Airbnb’s business is booming in New Mexico, according to new data from the online vacation rental marketplace.
The Land of Enchantment is now home to about 2,300 active Airbnb hosts, 60 percent more than a year ago. Those hosts recorded 119,900 guest arrivals in 2016. That marks a 110 percent jump from 2015.
Airbnb, which enables individuals to use their own residences as vacation rentals, said its typical New Mexico host is making $5,100 a year by renting out his or her property for an average of 37 nights, according to a news release.
Figures detailing Airbnb’s New Mexico growth come amid discussions about the role and responsibility of such accommodation services within the larger hospitality industry landscape, particularly when it comes to paying taxes.
The New Mexico Hospitality Association says a “loophole” in New Mexico law exempts many short-term rentals – including those offered online through Airbnb, VRBO and HomeAway – from paying lodgers’ taxes, though Airbnb already has begun collecting and remitting taxes in some New Mexico communities.
State statute currently grants the tax exemption “if the vendor does not offer at least three rooms within or attached to a taxable premise for lodging or at least three other premises for lodging or a combination of these within the taxing jurisdiction.”
Two state lawmakers – Rep. Carl Trujillo, D-Santa Fe, and Sen. John Sapien, D-Corrales – have introduced bills to nix that exemption.
New Mexico Hospitality Association President and CEO Jen Schroer said removing that language would provide parity because short-term rental hosts who don’t pay the same taxes as traditional hotels and lodging operations are getting a 12 to 15 percent competitive advantage.
Charlie Gray, executive director of the Greater Albuquerque Innkeepers Association, said he could not quantify the impact the growing short-term rental market has had on the hotel industry, but “I think we all know that there is business being lost.”
He said he could better determine the impact if the short-term rentals paid into the lodgers’ tax system – a move he said would benefit both industries since the tax revenue helps advertise the state to potential visitors.
“There will be more money for marketing the state and if more people come to the state, they’ll stay not only at hotels, but I’m sure they’ll stay at short-term rentals as well,” said Gray, whose membership includes about 50 metro-area hotels.
Albuquerque’s lodgers’ tax rate is 5 percent. The city collected a record $11.8 million in lodgers’ taxes in fiscal year 2016, the highest since the tax was imposed in 1969. At least half of that revenue must go toward tourism-related marketing and promotion.
Schroer said some short-term rental hosts already pay the tax; in fact, Airbnb last year began collecting lodgers’ tax from its hosts in Santa Fe and Taos after forging an agreement with each municipality.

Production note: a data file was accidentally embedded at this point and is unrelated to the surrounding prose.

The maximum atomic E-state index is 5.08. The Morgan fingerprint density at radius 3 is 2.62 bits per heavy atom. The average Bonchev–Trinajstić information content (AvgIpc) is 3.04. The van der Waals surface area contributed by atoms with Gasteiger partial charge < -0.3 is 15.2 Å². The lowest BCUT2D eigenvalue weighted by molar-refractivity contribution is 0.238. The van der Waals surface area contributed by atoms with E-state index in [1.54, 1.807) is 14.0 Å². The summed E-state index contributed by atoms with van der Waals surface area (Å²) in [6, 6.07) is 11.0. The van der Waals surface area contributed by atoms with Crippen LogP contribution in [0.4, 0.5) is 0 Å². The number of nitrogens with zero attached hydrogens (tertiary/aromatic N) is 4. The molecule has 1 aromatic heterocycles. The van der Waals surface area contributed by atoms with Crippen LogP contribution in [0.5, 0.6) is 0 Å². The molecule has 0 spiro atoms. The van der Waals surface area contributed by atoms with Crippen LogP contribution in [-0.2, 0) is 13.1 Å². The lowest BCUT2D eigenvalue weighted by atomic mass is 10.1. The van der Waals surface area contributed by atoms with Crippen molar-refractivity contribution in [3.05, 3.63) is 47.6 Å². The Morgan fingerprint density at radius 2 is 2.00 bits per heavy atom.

The city of Santa Fe has collected $158,000 in lodgers’ taxes from its Airbnb community since the agreement went into effect last August, according to a letter Tourism Santa Fe’s Randy Randall wrote to legislators this month. He said 2017 collections should top $500,000.
An Airbnb spokeswoman said the company is looking to do the same at the state level.
“Our community of hosts want to pay their fair share. Right now, tax rules are written for big hotels with teams of lawyers and accountants, not everyday people sharing the homes in which they live. This makes the tax remittance process challenging for our host community. We hope to reach an agreement with the state of New Mexico to be able to voluntarily collect and remit this tax on their behalf soon, like we do in more than 220 communities around the world, to make this process easier for everyone and ensure the state is getting 100 percent of this revenue,” spokeswoman Laura Rillos said in a statement.
Airbnb said its New Mexico hosts made a total of $16.5 million in 2016. The Santa Fe contingent saw the most action among New Mexico communities, collecting a total of $6.8 million. Albuquerque hosts made $3.2 million.
But Airbnb is not the only player in the short-term lodging market. According to a study commissioned by the New Mexico Hospitality Association, the state currently has 4,076 active short-term rentals with a combined 9,296 bedrooms. That’s the room equivalent of nearly 50 hotels the size of Hotel Albuquerque.
The study estimates the state could make an additional $6.9 million from the short-term rental market if all the hosts paid lodgers’ taxes and gross receipts taxes.
One of the bills in the Legislature has been recommended for approval by the House Taxation and Revenue Committee, and the other is pending in committee.
By the numbers
New Mexico has about 2,300 active Airbnb hosts, 60 percent more than a year ago.
Airbnb hosts in the state recorded 119,900 guest arrivals in 2016, a 110 percent increase over the year before.
The typical Airbnb host in New Mexico earns about $5,100 a year by renting out his or her property for an average of 37 nights.
New Mexico hosts made a total of $16.5 million in 2016. Those in Santa Fe made a total of $6.8 million, while Albuquerque hosts collected $3.2 million.